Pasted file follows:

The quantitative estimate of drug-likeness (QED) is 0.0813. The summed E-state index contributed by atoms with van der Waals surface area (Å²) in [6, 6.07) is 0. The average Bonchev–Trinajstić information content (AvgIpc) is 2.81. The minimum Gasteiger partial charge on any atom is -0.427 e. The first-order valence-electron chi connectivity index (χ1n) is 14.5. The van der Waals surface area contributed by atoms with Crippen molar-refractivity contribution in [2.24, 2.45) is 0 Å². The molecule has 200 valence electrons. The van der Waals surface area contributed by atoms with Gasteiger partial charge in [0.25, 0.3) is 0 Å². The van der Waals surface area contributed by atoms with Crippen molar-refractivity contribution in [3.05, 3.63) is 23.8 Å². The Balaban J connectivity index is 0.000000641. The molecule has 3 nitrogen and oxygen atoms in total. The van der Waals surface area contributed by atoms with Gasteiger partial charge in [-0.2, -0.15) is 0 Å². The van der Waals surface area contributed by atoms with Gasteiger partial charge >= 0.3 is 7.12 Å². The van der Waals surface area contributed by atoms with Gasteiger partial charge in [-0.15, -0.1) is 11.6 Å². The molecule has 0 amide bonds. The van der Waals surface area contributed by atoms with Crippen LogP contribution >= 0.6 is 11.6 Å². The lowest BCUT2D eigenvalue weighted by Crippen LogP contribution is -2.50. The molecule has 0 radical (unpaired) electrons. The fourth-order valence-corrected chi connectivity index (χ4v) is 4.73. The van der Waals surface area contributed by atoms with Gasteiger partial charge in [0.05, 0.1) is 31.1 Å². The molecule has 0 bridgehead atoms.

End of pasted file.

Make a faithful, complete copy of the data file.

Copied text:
The quantitative estimate of drug-likeness (QED) is 0.0813. The summed E-state index contributed by atoms with van der Waals surface area (Å²) in [6, 6.07) is 0. The average Bonchev–Trinajstić information content (AvgIpc) is 2.81. The minimum Gasteiger partial charge on any atom is -0.427 e. The first-order valence-electron chi connectivity index (χ1n) is 14.5. The van der Waals surface area contributed by atoms with Crippen molar-refractivity contribution in [2.24, 2.45) is 0 Å². The molecule has 200 valence electrons. The van der Waals surface area contributed by atoms with Gasteiger partial charge in [0.25, 0.3) is 0 Å². The van der Waals surface area contributed by atoms with Crippen molar-refractivity contribution in [3.05, 3.63) is 23.8 Å². The Balaban J connectivity index is 0.000000641. The molecule has 3 nitrogen and oxygen atoms in total. The van der Waals surface area contributed by atoms with Gasteiger partial charge in [-0.2, -0.15) is 0 Å². The van der Waals surface area contributed by atoms with Gasteiger partial charge >= 0.3 is 7.12 Å². The van der Waals surface area contributed by atoms with Gasteiger partial charge in [-0.15, -0.1) is 11.6 Å². The molecule has 0 amide bonds. The van der Waals surface area contributed by atoms with Crippen LogP contribution >= 0.6 is 11.6 Å². The lowest BCUT2D eigenvalue weighted by Crippen LogP contribution is -2.50. The molecule has 0 radical (unpaired) electrons. The fourth-order valence-corrected chi connectivity index (χ4v) is 4.73. The van der Waals surface area contributed by atoms with Gasteiger partial charge in [0.05, 0.1) is 31.1 Å². The molecule has 0 bridgehead atoms.